APA Testimony on Fiscal Year 2007 Appropriations for the Department of Defense

Oral Testimony of William J. Strickland, PhD
On behalf of the American Psychological Association

Submitted May 24, 2006 to the
United States Senate Committee on Appropriations
Subcommittee on Defense
The Honorable Ted Stevens, Chairman

Fiscal Year 2007 Appropriations for the Department of Defense

Conflict is, and will remain, essentially a human activity in which man's virtues of judgment, discipline and courage - the moral component of fighting power - will endure…It is difficult to imagine military operations that will not ultimately be determined through physical control of people, resources and terrain - by people…Implicit, is the enduring need for well-trained, well-equipped and adequately rewarded soldiers. New technologies will, however, pose significant challenges to the art of soldiering: they will increase the soldier's influence in the battlespace over far greater ranges, and herald radical changes in the conduct, structures, capability and ways of command. Information and communication technologies will increase his tempo and velocity of operation by enhancing support to his decision-making cycle. Systems should be designed to enable the soldier to cope with the considerable stress of continuous, 24-hour, high-tempo operations, facilitated by multi-spectral, all-weather sensors. However, technology will not substitute human intent or the decision of the commander. There will be a need to harness information-age technologies, such that data does not overcome wisdom in the battlespace, and that real leadership - that which makes men fight - will be amplified by new technology. Essential will be the need to adapt the selection, development and training of leaders and soldiers to ensure that they possess new skills and aptitudes to face these challenges.

                                                                                                                     NATO RTO-TR-8, Land Operations in the Year 2020

Mr. Chairman and Members of the Subcommittee, I'm Dr. Bill Strickland, former Director of Human Resources Research for the Air Force and current Vice President of the Human Resources Research Organization. Thank you for the opportunity to testify today on behalf of the American Psychological Association (APA), a scientific and professional organization of more than 150,000 psychologists and affiliates.

Although I am sure you are aware of the large number of psychologists providing clinical services to our military members and their families here and abroad, you may be less familiar with the extraordinary range of research conducted by psychological scientists within the Department of Defense. Our behavioral researchers work on issues critical to national defense, with support from the Army Research Institute and Army Research Laboratory; the Office of Naval Research; the Air Force Research Laboratory; and additional, smaller human systems research programs in the Office of the Secretary of Defense, DARPA, the Marine Corps, and the Special Operations Command.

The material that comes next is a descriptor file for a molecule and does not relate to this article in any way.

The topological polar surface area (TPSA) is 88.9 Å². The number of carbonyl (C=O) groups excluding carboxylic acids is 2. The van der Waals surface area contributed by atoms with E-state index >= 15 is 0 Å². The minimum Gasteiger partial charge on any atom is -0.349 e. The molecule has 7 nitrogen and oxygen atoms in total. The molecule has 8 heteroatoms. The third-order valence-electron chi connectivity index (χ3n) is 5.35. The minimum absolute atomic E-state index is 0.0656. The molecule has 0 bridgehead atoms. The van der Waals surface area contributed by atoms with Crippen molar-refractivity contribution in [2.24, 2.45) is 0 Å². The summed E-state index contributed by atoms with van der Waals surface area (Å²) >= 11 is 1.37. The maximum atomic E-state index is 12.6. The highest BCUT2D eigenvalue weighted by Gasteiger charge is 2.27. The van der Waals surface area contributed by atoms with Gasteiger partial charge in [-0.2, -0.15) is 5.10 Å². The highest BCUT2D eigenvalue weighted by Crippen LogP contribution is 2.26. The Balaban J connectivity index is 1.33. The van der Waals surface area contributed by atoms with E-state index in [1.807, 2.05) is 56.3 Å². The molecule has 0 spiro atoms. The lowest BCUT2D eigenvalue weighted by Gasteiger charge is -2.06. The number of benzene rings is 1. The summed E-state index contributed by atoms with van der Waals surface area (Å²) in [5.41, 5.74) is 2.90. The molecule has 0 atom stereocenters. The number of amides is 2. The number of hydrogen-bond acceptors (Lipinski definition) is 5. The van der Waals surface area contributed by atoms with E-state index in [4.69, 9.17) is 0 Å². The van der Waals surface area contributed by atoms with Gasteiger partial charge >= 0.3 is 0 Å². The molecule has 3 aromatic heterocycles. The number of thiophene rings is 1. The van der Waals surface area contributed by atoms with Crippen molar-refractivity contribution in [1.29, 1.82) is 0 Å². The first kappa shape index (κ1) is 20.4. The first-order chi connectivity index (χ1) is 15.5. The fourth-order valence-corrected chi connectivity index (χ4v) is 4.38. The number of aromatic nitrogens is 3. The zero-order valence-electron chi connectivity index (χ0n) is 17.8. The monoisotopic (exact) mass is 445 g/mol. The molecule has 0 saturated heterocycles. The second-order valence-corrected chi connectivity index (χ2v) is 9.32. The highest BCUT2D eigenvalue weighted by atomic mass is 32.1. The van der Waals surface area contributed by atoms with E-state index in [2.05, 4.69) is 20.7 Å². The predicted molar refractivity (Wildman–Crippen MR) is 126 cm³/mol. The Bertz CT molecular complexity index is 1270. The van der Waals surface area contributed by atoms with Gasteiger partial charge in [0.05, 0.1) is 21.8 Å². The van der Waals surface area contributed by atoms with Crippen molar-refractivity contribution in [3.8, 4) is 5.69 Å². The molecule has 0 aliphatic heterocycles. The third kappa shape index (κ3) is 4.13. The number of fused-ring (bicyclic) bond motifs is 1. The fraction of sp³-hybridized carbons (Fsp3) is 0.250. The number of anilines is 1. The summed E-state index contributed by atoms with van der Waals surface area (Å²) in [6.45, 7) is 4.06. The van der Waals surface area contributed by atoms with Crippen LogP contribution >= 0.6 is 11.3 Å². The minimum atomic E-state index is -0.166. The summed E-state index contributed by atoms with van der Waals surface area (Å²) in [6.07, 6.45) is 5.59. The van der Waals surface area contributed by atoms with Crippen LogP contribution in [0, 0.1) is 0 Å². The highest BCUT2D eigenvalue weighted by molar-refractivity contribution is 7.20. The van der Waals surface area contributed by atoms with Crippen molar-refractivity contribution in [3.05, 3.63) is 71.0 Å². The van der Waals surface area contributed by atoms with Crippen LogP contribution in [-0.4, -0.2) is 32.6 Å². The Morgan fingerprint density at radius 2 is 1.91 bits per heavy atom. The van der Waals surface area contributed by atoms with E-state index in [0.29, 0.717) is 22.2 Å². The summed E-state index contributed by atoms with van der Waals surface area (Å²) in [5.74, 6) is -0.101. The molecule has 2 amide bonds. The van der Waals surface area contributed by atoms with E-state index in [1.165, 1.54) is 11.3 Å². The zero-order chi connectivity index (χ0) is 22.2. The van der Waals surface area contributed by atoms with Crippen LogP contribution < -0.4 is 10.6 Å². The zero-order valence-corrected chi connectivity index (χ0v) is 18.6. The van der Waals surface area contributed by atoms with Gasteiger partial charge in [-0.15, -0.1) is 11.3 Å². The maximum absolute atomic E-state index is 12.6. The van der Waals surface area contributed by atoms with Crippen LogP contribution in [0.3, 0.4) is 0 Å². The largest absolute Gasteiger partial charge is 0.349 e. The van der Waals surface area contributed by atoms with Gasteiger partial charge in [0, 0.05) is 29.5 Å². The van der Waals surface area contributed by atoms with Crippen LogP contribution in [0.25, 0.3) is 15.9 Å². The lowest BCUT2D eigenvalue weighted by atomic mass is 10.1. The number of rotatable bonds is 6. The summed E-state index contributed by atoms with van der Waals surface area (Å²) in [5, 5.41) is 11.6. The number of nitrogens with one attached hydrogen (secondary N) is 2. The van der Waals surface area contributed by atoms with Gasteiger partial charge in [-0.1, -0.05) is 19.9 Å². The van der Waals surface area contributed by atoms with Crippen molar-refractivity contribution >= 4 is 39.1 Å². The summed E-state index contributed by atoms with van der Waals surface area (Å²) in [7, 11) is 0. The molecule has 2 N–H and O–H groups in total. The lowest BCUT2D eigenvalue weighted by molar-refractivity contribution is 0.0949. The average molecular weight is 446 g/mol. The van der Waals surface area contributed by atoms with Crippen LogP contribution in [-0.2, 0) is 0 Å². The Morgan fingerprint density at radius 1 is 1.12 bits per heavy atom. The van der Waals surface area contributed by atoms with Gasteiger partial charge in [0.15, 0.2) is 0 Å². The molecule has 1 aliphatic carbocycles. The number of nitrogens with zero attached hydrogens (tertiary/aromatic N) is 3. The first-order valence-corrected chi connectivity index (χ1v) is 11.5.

In FY06, the Administration requested $10.52 billion for defense science and technology, a huge cut from FY05. Congressional appropriators in turn provided a significant increase, to a total of $13.24 billion. For FY07, the President's budget request of $11.08 billion for DoD S&T again falls short - the request for basic and applied defense research represents a 16.3% decrease from the enacted FY06 level. We ask for the Appropriations Subcommittee's help in restoring critical defense research funding.

APA joins the Coalition for National Security Research, a group of over 40 scientific associations and universities, in urging the Subcommittee to reverse this cut. APA requests a total of $13.40 billion for Defense S&T. This would maintain DoD spending on applied (6.2 and 6.3 level) research and support a 10% increase for basic (6.1) defense research in FY07, as recommended in the National Academies report Rising Above the Gathering Storm.

Total spending on behavioral and cognitive research - in other words, human-centered research - within DoD also has declined again in the President's FY07 Budget. The Senate Armed Services Committee also has proposed cutting human-centered research in the FY07 Defense Authorization - as one example, the authorizers recommend cutting by a third a Navy research program on human factors.

This research, in the broad categories of personnel, training and leader development; warfighter protection, sustainment and physical performance; system interfaces and cognitive processing; and intelligence-related processes such as detection of deception, is absolutely critical to national security and it is critical that DoD sponsor it directly. As DoD noted in its own Report to the Senate Appropriations Committee, "military knowledge needs are not sufficiently like the needs of the private sector that retooling behavioral, cognitive and social science research carried out for other purposes can be expected to substitute for service-supported research, development, testing, and evaluation…our choice, therefore, is between paying for it ourselves and not having it." In today's environment, who would knowingly choose to live without research that enhances the recruiting, selecting, training, and retaining of the fighting force required to operate, maintain, and support the advanced weapons systems that we are procuring today?

We urge you to support the men and women on the front lines by reversing another round of dramatic, detrimental cuts to both the overall defense S&T account and more specifically, the human-oriented research programs within the military laboratories.